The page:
Designing Supportive Environments

Review by James R. Brady,

IRIS – International Research and Inquiry Services

The Coaching
Starter Kit:Everything You Need to Know to Launch and Expand
Your Coaching Practice (W.W.
Norton and Company, 2003) Paperback, 348 pages, $40.00

This is a very practical collection of over 140 general guidelines,
forms, or lists of suggestions for designing and managing
a successful coaching practice. The material is provided by
the late Thomas Leonard and other members of the CoachVille
community. ( The book is broken
down into 1-3 page sections which are formatted for photocopying
and use as client handouts or as checklists for the Coach.
The Kit targets those who are adding coaching to a health
therapy practice, building a coaching practice from scratch,
or fine-tuning an ongoing coaching practice. While the last
part of the kit (Chapters 9-11) concentrates on providing
success advice to the client, many of the materials can also
be of benefit to the coach in planning and reviewing their
own progress. The Kit includes many useful tips on the substantive
aspects of coaching, but it does not claim to be a professional
manual on content or to conform to the rules of various professional
or certification organizations (such as the American Psychological
Association). Readers with questions on licensure or ethical
codes are thus asked to: “…contact the appropriate
professional organizations, including the International Association
of Coaches (IAC).” (Page xv) To sum up, The Coaching
Starter Kit should be a cost-effective investment for any
coach desiring to continuously review and upgrade their practice.

A caveat on
copyrights: While much of the Kit is obviously designed for
reproduction and use of the suggestion lists and forms by
coaches and their clients, the copyright page contains the
following statement: ”For information about permission
to reproduce selections from this book, write to Permissions,
W. W. Norton and Company, Inc. 500 Fifth Avenue, New York,
NY 10110”.


Part I
“Coaching Practice Design 101” (Chapters 1-3)
discusses basic coaching principles and reasons for becoming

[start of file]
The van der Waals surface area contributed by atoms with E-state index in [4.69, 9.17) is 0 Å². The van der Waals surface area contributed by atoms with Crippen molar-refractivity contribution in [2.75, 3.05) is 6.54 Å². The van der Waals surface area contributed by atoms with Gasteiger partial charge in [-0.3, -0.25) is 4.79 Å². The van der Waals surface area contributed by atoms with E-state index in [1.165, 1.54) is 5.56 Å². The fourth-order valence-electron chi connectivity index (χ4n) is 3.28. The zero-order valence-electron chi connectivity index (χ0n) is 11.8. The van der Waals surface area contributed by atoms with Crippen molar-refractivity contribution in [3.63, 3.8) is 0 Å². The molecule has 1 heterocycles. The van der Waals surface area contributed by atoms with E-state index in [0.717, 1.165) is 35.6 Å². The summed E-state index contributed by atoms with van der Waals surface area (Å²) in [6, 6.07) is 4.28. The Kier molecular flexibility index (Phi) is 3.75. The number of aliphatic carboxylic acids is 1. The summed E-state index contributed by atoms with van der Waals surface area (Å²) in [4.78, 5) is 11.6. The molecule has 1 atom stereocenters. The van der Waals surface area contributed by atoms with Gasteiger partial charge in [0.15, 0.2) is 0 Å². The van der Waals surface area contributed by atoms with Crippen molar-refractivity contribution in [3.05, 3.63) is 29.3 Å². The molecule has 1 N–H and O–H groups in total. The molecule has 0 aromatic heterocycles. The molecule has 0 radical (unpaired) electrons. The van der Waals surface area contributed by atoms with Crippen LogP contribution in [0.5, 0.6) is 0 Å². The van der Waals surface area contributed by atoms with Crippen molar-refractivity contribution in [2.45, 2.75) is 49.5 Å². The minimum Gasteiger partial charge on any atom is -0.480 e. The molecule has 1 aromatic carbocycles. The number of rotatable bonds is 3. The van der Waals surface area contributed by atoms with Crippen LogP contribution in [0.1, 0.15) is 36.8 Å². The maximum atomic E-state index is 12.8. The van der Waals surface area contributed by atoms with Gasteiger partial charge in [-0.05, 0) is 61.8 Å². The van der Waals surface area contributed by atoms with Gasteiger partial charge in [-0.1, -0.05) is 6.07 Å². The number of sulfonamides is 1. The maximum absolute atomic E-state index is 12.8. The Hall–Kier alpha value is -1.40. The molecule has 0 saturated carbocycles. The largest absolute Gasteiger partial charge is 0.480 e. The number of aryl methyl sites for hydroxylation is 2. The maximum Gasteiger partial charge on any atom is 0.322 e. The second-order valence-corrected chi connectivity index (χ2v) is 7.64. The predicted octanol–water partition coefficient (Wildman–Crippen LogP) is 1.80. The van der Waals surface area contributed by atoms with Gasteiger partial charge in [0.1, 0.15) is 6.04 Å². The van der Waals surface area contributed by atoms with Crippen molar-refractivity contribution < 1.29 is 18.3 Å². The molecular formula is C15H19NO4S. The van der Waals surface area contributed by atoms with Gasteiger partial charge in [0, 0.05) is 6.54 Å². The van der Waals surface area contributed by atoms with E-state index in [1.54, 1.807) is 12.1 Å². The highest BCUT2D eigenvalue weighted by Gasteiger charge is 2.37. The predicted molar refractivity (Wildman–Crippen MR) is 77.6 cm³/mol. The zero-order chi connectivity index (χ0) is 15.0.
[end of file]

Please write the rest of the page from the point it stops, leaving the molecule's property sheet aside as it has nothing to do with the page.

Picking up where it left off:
a coach, outlines how to start a successful coaching practice,
and provides tips and forms for conducting the first session
with a client. One section lists “100 Key Points”
to help the coach prepare a presentation, brochure or article
on coaching. A one-page quiz (page 17) asks “Should
You Be a Coach?” and readers can rate themselves on
15 statements to help them decide if coaching is really the
right profession for them.

Part II
“Coaching Maintenance” (Chapters 4-6) focuses
on providing effective services to the client, establishing
a cost-effective practice, and finding the right market niche.
Formats or forms are provided for preparing business plans
(one-year and five year) and budgets. Checklists are included
for coaches interested in using the Internet to offer TeleClasses
or start a virtual university.

Part III
“Marketing Your Practice” (Chapters 7-8) provides
more specifics on preparing and using materials to publicize
or advertise your coaching practice through various media
(including the Internet). Checklists and forms are also provided
for the effective management of conferences, workshops, or
trade fair events. The Kit includes five basic suggestions
for organizing an effective website and a detailed checklist
on using the website to regularly broadcast e-news or e-Tips.

Part IV
“For Your Client” (Chapters 9-11) includes
numerous worksheets and forms for use by the client in assessing:
(1) why they are seeking coaching help, (2) what goals they
wish to achieve, and (3) how well they are progressing throughout
the coaching relationship. Topics covered include how to (1)
assess personal needs and set improvement goals, (2) prepare
for coaching, (3) follow-up on agreements made in sessions,
and (4) regularly evaluate specific progress being made in
the coaching relationship.

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